Significance, origin of Liturgy of the Hours explained
By KATHY SCHMUGGE
LEXINGTON — “How powerful is this prayer of the universal Church that we are called to persevere in! How rewarding for those who are faithful to this prayer of the Church,” said Bishop Robert J. Baker about the Liturgy of the Hours during his first vespers service in the Diocese of Charleston. These inspirational words about the Liturgy of the Hours had a rippling effect that ignited a two-part lecture on the subject given by seminarian Chris Danel at Corpus Christi Church. Danel, a convert to the Catholic faith who will be ordained to the priesthood next summer, was an enthusiastic speaker on this topic because the Catholic liturgy contributed to his attraction to the Church.
The event, sponsored by the parish’s Legion of Mary, took place on Aug. 16 and 23. It drew representatives from all the Midland churches as well as visitors from Aiken and Augusta, Ga. Over 60 participants listened to the scholarly presentations, where Danel walked through how to say the office and gave background to its origin and significance. Each session concluded with evening prayer followed by refreshments.
“The vespers homily given by our new Bishop Baker caused me to realize that not only are bishops, priests, deacons and religious required daily to pray the Liturgy of the Hours, but that the church invites all the members of the Mystical Body of Christ to pray them,” said Vicky Reese, president of the Corpus Christi Legion of Mary, organizer of the event.
People came to the presentations for reasons ranging from curiosity to a desire to make the office part of their daily routine. Paul Williams, from Good Shepherd Church in Columbia, was searching for a way to enrich his prayer life and thought the Divine Office was what he needed. Cathy Hinen from St. Peter’s has been saying the Liturgy of the Hours since she attended a Holy Week retreat at an Episcopalian monastery in Cambridge, Mass., and wanted to learn more about it.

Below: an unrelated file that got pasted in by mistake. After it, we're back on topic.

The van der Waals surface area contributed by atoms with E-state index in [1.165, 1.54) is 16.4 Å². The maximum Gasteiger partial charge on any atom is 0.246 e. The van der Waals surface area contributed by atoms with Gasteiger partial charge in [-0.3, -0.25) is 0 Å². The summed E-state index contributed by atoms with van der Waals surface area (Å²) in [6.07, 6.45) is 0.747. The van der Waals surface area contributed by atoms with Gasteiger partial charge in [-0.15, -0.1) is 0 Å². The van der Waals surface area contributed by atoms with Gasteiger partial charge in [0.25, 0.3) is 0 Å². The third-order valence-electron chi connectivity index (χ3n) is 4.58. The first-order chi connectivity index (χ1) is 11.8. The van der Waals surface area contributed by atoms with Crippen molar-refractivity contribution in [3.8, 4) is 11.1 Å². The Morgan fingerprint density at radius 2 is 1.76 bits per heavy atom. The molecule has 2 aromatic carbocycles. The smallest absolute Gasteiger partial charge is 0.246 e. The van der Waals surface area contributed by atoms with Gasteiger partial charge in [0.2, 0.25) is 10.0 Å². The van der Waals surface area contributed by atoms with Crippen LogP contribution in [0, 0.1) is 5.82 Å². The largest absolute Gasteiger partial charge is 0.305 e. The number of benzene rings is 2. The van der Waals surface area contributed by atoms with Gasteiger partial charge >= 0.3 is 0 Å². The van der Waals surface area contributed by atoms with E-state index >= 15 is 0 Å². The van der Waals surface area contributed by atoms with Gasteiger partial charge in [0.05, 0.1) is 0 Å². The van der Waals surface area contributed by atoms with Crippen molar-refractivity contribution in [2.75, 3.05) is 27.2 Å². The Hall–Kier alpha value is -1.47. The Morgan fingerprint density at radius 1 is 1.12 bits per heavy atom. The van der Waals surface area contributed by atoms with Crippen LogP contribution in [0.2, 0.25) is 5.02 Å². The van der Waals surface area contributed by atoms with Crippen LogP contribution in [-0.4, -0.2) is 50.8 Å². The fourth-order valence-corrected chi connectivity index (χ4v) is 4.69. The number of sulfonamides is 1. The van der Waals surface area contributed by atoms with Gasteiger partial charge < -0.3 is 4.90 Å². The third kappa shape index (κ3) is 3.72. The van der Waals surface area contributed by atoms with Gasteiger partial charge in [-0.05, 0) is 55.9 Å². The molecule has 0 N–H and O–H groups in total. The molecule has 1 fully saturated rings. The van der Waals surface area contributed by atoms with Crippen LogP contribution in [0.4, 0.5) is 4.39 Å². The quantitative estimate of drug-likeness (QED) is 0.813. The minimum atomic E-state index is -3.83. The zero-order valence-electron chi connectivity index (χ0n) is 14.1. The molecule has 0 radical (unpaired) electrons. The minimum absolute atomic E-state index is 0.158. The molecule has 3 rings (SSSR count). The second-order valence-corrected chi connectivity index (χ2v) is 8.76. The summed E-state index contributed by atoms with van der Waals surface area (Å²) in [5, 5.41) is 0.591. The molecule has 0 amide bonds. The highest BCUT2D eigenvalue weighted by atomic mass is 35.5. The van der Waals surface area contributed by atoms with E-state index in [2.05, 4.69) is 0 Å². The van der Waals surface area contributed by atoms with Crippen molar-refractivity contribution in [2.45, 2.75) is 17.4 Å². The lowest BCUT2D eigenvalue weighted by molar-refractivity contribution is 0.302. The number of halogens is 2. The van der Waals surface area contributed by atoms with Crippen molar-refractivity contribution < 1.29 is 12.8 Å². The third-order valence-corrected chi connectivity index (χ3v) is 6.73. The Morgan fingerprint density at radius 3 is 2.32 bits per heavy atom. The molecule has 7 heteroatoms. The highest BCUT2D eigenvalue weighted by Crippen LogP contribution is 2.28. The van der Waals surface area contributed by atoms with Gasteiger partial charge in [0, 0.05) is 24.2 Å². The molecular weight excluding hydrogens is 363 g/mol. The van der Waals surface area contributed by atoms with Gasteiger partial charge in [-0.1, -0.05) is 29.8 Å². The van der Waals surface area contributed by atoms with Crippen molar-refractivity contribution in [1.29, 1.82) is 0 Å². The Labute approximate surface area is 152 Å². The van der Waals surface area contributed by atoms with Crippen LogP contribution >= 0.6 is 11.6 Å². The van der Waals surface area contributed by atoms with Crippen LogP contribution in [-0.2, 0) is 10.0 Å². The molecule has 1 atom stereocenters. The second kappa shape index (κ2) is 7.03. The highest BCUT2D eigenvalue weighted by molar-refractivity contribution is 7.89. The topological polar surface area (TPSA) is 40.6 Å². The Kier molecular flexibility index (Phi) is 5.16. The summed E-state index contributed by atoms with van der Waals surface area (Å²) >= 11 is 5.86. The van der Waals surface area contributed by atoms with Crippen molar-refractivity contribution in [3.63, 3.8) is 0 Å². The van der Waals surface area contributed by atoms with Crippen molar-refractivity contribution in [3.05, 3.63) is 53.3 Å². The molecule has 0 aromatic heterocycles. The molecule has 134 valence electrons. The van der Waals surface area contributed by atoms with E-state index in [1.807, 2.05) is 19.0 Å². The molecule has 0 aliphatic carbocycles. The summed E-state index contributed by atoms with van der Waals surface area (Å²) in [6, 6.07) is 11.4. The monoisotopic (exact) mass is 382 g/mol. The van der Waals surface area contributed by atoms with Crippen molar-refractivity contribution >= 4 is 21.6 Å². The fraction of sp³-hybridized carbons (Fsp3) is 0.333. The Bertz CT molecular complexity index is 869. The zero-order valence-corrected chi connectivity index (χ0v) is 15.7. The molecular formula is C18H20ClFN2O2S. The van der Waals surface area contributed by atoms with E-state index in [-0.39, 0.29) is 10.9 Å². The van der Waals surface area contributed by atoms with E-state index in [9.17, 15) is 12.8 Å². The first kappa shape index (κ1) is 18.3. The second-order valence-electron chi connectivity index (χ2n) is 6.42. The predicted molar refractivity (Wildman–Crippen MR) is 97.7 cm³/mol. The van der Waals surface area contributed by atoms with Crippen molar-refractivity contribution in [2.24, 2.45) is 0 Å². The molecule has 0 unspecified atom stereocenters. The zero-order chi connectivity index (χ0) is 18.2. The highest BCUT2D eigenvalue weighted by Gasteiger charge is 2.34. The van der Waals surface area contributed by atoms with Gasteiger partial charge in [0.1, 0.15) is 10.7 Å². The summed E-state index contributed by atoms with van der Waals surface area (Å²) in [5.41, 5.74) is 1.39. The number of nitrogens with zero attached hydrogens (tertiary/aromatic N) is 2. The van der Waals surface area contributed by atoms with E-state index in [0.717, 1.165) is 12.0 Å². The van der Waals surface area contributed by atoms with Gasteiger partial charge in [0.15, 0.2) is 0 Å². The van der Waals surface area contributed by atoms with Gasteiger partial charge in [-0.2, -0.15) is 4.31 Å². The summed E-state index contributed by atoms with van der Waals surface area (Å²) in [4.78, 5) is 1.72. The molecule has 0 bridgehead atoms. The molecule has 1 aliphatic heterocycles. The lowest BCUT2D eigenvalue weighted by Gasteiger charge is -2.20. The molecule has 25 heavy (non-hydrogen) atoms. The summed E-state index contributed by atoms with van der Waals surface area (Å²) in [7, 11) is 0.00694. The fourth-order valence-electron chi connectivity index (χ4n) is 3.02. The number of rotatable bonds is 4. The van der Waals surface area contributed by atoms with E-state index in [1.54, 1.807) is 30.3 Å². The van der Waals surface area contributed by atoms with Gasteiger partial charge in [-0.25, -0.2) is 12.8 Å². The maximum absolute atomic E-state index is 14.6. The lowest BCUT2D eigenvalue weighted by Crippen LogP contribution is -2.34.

In the first session, Danel explained the difference between vocal (with the voice), meditative (engaging mind, emotion and desire) and contemplative (“gaze of faith, fixed on Jesus”) prayers and how the liturgical prayer combines all three together. (Catechism of the Catholic Church: 2701-25)
“Liturgy of the Hours is the sanctification of time,” explained Danel, adding that it allows a person to follow time the Lord has given in prayer. Danel went on to associate the rhythmic nature of the prayers to the repetitive play that children enjoy. “When we have a strong experience of prayer, we look for it again and again,” he said, adding that the rhythm comforts and guides.
After making it clear that everyone is invited to say the Liturgy of the Hours (also called the Divine Office), Danel tackled the main reason people are sometimes reluctant to make the commitment. “It may seem difficult to make time for the Lord in our busy schedules, but instead of prioritizing our scheduling, we need to schedule our priorities,” he said, which the office accomplishes by requiring prayer during set intervals throughout the day. One of the participants, Brian Taylor, a member of Corpus Christi, seemed to echo this sentiment while sharing his personal feelings about the office. “It has changed my life and it seems like I have more time in the day.”
Danel then described the various parts of the liturgy such as Lauds (morning prayer), The Little Hours (prayers throughout the day), Vespers (evening prayer), and Compline (night prayer.) He also went over the evening prayer, teaching through actually saying the prayers with the participants.
As for the history, Danel said that praying the psalms throughout the day is found in the Jewish tradition. Evidence of the Christian practice dates back to the “desert monks” who compiled an abridged version for noncloistered orders such as the Franciscans and Dominicans. He spoke of the benefits of the office, which has not changed since its beginning, and is the participation in the priesthood of Christ and prayer in unison with the whole Church.
Like the bishop’s homily, Danel’s lecture has already spurred on even more interest in liturgical prayer. Several of the churches in the area have already initiated evening prayer, once a week. Corpus Christi will have the service at 6:30 p.m. on Mondays, Our Lady of the Hill at 6:30 p.m. on Wednesdays, and existing prayer groups will enjoy increased membership. All services will be open to anyone who wishes to attend.
Ann Smith, from Our Lady of the Hills Church in Columbia, now feels motivated to say the Liturgy of the Hours and less intimidated by it. “I feel ready to give it a try.”